This is really a tale of two customers – both reasonably large and successful companies who’ve been using VS for many years. Both had reached out to us with saying they were having problems with sluggishness and stability when dealing with solution files containing 100s of projects and millions of files. One customer, for example, had a solution file with 500 projects (all .NET), which was making VS hang and crash from anywhere within five to 60 minutes of opening a solution. Another customer had a solution file with 200 projects (mostly .NET, but a handful of C++ projects). Though this project would load successfully, it would consuming a lot of CPU cycles, causing the IDE to be very sluggish while editing code, and the customer also experienced random crashes. On the surface, these might look like very related issues. But they weren’t. As we talked with the customers and debugged their solutions, it became clear that the root causes were pretty different.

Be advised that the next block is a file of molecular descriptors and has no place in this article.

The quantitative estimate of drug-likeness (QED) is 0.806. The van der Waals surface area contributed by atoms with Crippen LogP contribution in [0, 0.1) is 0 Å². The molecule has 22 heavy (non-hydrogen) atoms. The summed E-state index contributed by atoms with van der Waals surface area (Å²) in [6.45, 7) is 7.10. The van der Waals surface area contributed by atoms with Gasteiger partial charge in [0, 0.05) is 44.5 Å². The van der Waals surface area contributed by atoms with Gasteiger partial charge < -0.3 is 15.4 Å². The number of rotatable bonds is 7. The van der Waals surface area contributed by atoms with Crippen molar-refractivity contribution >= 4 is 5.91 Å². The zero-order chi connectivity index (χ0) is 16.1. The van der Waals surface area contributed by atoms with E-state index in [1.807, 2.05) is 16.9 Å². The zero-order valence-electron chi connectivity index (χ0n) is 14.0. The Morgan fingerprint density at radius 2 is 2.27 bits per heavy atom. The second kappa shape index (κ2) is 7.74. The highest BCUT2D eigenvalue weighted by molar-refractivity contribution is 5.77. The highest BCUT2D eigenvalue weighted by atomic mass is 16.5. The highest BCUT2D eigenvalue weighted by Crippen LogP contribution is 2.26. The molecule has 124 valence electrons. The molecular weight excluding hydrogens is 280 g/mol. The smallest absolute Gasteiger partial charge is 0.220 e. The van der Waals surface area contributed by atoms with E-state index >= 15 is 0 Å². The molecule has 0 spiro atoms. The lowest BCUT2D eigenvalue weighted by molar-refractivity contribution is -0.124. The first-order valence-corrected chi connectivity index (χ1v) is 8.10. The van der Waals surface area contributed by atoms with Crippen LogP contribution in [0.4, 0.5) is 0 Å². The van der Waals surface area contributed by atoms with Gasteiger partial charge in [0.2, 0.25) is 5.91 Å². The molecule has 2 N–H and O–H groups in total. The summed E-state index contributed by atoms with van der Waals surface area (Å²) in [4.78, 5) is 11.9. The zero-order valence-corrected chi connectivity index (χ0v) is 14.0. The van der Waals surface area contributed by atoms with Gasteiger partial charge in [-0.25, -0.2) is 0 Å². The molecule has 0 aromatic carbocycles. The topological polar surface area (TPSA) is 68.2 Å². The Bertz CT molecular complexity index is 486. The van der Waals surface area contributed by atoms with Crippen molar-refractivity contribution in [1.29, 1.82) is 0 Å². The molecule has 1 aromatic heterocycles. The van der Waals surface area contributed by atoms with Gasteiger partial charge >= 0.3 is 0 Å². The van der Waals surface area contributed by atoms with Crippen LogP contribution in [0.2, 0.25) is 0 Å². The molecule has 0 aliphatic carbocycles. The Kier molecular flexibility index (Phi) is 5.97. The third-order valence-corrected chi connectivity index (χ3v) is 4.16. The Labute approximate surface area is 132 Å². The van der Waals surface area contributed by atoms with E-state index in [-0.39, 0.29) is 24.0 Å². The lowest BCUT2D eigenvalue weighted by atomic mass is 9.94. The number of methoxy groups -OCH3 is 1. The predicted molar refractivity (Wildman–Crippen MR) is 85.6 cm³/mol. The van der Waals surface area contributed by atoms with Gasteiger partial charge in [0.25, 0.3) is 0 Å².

the root cause is actually the same. it's always the same. it's in the DNA. I know people who would put hundreds of projects together in a single solution and people who wouldn't. these are different kinds of people ‎- Freedom Enforcement Officer
I wonder why it might not be natural to add all related projects to a solution, except for the experimental knowledge that it makes things slow. There's no reason it should not work, given that VS team considered it, used a proper database, messaging, scope limiting, caching, etc — if it makes sense for real customers. OTOH I wonder what kind of tight coupling 500 projects may have to need to be in the same solution. ‎- 9000
^ it is a grand unified solution for everything, obviously ‎- plain